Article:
Developing effective management systems, monitoring and reporting procedures will ensure that

  • you keep your finger on the pulse without having to micromanage
  • you’ll receive status updates on a daily or weekly basis before things get too far out of control
  • you’ll be proactive in steering off-schedule conditions back on track before it has a negative long-term impact.

Delegating will begin to free up your time, allow your employees to get on with the job in hand whilst you get out there and work on the long-term sustainability and future of your business.


Systems for Smarter Working

When moving through the start-up to the first growth phase, a lot of change can take place in a very short space of time, which can be daunting for you as the owner, let alone the staff being carried along with you. There is always a need to be flexible and fluid, but to stay in control of your business growth, you must put systems and processes in place. Providing structure to their working day, week or month helps your employees feel stable in what can otherwise be an overwhelming state of constant change.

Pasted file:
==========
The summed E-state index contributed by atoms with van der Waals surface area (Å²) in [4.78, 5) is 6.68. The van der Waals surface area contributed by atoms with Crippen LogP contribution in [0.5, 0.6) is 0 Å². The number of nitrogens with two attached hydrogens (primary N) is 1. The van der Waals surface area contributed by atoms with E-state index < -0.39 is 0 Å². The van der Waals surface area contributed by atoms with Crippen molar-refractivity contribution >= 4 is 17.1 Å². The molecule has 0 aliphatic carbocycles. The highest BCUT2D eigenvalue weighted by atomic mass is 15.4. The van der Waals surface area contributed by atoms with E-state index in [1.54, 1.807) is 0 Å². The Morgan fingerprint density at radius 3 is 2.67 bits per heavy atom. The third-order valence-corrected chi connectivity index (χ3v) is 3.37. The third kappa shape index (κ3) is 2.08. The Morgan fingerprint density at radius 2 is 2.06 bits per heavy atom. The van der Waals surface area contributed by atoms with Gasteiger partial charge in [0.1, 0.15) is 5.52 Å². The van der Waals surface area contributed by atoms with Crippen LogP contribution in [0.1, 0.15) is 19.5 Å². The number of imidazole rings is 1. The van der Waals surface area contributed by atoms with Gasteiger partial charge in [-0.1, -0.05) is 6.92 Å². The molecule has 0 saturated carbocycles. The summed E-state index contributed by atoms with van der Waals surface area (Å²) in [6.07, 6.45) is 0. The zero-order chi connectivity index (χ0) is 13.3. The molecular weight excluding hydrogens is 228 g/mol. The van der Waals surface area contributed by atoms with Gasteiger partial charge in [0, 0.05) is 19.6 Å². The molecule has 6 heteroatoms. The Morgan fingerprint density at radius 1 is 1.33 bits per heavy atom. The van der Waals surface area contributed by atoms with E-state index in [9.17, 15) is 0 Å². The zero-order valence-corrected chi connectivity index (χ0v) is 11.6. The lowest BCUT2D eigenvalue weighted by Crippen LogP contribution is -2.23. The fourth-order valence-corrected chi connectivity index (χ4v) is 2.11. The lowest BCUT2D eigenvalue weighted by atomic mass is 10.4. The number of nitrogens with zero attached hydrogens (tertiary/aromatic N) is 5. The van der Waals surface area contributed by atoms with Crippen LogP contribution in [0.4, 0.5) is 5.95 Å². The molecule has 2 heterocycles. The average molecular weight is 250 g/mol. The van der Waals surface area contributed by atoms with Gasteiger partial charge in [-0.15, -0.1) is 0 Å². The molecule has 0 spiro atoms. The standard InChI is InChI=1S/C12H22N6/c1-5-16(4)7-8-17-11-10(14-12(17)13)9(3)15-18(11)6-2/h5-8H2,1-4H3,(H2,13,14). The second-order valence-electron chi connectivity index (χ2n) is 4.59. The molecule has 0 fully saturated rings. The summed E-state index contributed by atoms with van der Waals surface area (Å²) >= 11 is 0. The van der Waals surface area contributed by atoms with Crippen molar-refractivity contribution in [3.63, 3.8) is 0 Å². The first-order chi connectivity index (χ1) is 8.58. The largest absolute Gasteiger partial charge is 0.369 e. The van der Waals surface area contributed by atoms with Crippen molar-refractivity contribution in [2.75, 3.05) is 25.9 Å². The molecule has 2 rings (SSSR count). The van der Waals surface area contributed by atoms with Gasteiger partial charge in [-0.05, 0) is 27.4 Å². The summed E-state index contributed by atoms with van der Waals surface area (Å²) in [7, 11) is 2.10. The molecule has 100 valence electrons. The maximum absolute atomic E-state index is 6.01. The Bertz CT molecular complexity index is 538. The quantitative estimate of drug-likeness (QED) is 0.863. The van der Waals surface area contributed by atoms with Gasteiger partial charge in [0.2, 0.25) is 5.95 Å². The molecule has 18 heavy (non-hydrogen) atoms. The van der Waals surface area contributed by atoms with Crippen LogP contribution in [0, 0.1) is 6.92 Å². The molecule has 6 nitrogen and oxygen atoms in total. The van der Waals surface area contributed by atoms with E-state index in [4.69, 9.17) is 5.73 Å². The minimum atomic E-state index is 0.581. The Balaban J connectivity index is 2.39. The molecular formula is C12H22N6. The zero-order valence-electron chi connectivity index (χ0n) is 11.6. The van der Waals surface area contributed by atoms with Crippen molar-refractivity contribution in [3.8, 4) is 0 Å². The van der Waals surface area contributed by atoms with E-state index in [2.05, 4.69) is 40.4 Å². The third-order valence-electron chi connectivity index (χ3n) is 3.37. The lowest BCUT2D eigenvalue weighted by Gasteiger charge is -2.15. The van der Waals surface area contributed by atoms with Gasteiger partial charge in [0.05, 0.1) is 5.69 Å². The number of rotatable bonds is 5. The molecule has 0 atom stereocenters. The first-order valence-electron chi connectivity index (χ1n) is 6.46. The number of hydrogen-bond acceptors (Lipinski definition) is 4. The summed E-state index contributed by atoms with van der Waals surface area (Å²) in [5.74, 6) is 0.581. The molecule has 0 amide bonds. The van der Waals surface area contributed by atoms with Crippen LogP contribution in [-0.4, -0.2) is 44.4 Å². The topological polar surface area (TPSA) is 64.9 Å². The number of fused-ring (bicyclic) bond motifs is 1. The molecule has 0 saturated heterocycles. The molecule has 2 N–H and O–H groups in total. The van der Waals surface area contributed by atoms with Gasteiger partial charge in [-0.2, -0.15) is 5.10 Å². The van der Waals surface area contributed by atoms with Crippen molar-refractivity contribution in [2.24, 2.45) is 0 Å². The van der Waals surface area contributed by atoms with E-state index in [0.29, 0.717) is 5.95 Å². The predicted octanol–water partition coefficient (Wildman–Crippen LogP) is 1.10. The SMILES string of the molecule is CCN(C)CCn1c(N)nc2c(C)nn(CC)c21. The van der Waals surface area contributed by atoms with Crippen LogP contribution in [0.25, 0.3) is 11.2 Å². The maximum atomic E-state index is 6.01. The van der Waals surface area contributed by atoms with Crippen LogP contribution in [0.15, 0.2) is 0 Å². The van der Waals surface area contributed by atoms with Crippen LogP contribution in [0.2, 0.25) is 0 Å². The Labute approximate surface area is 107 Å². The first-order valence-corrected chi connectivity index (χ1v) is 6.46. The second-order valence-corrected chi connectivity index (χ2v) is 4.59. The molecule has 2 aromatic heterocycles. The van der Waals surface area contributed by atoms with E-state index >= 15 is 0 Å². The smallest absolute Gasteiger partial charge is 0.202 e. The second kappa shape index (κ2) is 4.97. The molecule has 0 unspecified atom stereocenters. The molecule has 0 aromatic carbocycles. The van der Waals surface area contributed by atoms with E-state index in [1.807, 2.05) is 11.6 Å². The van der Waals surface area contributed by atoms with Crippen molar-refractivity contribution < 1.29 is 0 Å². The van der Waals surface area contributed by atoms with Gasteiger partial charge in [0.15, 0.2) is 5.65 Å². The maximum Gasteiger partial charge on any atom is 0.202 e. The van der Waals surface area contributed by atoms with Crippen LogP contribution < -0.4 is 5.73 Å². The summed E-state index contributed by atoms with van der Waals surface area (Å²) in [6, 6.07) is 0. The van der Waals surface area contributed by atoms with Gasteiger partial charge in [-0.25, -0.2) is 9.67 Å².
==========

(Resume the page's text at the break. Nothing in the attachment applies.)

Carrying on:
Going back to my point about learning to delegate, this is made so much easier if you have mapped the workflows, written the manuals and procedures and set out your expectations clearly. It’s essential to create systems or frameworks within which people should work – from giving them a simple daily task list to more sophisticated control mechanisms defining the indicators against which their progress and performance will be measured and managed. Without these, your employees have little or no understanding of what is expected of them, and delegation will create more problems than it resolves.